Thursday, January 29, 2009

Carbohydrates Health Article



















Carbohydrates are one of the main dietary components. This category of foods includes sugars, starches, and fiber.


Alternative Names
Starches; Simple sugars; Sugars; Complex carbohydrates; Diet - carbohydrates; Simple carbohydrates
Function
The primary function of carbohydrates is to provide energy for the body, especially the brain and the nervous system. Your liver breaks down carbohydrates into glucose (blood sugar), which is used for energy by the body.

Food Sources
Carbohydrates are classified as simple or complex. The classification depends on the chemical structure of the particular food source and reflects how quickly the sugar is digested and absorbed. Simple carbohydrates have one (single) or two (double) sugars while complex carbohydrates have three or more.
Examples of single sugars from foods include fructose (found in fruits) and galactose (found in milk products). Double sugars include lactose (found in dairy), maltose (found in certain vegetables and in beer), and sucrose (table sugar). Honey is also a double sugar, but unlike table sugar, contains a small amount of vitamins and minerals. (NOTE: Honey should not be given to children younger than 1 year old.)
Complex carbohydrates, often referred to as "starchy" foods, include:
Whole grain breads and cereals
Starchy vegetables
Legumes Simple carbohydrates that contain vitamins and minerals occur naturally in:
Fruits
Milk and milk products
VegetablesSimple carbohydrates are also found in processed and refined sugars such as:
Candy
Table sugar
Syrups (not including natural syrups such as maple)
Regular (non-diet) carbonated beverages, such as sodaRefined sugars provide calories, but lack vitamins, minerals, and fiber. Such simple sugars are often called "empty calories" and can lead to weight gain. Also, many refined foods, such as white flour, sugar, and polished rice, lack B vitamins and other important nutrients unless they are marked "enriched." It is healthiest to obtain carbohydrates, vitamins, and other nutrients in as natural a form as possible -- for example, from fruit instead of table sugar.

Side Effects
Excessive carbohydrates can cause an increase in the total caloric intake, causing obesity.
Deficient carbohydrates can cause a lack of calories (malnutrition), or excessive intake of
fats to make up the calories

Recommendations

For most people, between 40% and 60% of total calories should come from carbohydrates, preferably from complex carbohydrates (starches) and naturally occurring sugars. Complex carbohydrates provide calories, vitamins, minerals, and fiber.
Foods that are high in processed, refined simple sugars provide calories, but they have few nutritional benefits. It is wise to limit such sugars.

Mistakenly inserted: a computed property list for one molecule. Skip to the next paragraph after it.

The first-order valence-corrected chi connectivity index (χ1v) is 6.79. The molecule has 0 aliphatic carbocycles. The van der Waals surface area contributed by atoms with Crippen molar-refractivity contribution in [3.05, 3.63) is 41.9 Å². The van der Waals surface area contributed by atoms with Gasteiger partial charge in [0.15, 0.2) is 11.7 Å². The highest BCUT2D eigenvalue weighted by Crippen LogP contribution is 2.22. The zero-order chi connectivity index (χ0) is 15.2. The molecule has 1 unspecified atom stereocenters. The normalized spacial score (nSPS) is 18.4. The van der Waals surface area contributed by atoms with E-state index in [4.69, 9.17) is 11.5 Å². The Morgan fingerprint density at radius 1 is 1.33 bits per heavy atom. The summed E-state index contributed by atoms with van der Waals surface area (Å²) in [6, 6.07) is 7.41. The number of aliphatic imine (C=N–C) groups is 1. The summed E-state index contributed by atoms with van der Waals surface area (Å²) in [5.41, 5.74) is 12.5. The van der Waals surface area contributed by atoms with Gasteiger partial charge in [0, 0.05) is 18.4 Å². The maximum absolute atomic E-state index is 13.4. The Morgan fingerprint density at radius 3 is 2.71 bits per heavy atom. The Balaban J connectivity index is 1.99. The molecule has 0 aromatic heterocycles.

To increase complex carbohydrates and healthy nutrients:
Eat more fruits and vegetables.
Eat more whole grains, rice, breads, and cereals.
Eat more legumes (beans, lentils, and dried peas).Here are recommended serving sizes for foods high in carbohydrates:
Vegetables: 1 cup of raw vegetables, or 1/2 cup cooked vegetables, or 3/4 cup of vegetable juice
Fruits: 1 medium size fruit (such as 1 medium apple or 1 medium orange), 1/2 cup of a canned or chopped fruit, or 3/4 cup of fruit juice
Breads and cereals: 1 slice of bread; 1 ounce or 2/3 cup of ready-to-eat cereal; 1/2 cup of cooked rice, pasta, or cereal; 1/2 cup of cooked dry beans, lentils, or dried peas
Dairy: 1 cup of skim or lowfat milk
For information about how many servings are recommended see the food guide pyramid.
Here is a sample 2,000 Calorie menu of which 50-60% of the total calories are from carbohydrates.



Breakfast
1 cup of raspberries
1 1/2 cups of unsweetened cereal, with 1/2 sliced banana
1 cup of skim milk
1 slice of whole wheat toast
1 teaspoon of
margarine
1 teaspoon of jelly
coffee or tea


Lunch
turkey pita pocket sandwich (2 slices of whole wheat pita bread, 3 ounces of lean turkey breast )
1/2 cup of shredded lettuce
1/2 cup of diced tomatoes
1/2 cup of green peppers
1 tablespoon of salad dressing
1 cup of skim milk
2 fresh, medium-sized peaches


Dinner
4 ounces of broiled salmon with 3 tablespoons of lemon juice, sprinkled with paprika
1 cup of pasta
1 dinner roll
6 steamed broccoli stalks with black pepper
salad:
1 cup lettuce
1/4 cup of sliced mushrooms
1/2 cup of sliced tomatoes
1/2 cup of sliced carrots
1 tablespoon of salad dressing
1/2 cup frozen unsweetened strawberries, sweetened with 1 teaspoon of sugar
1-inch slice of angel food cake
1 cup of skim milk

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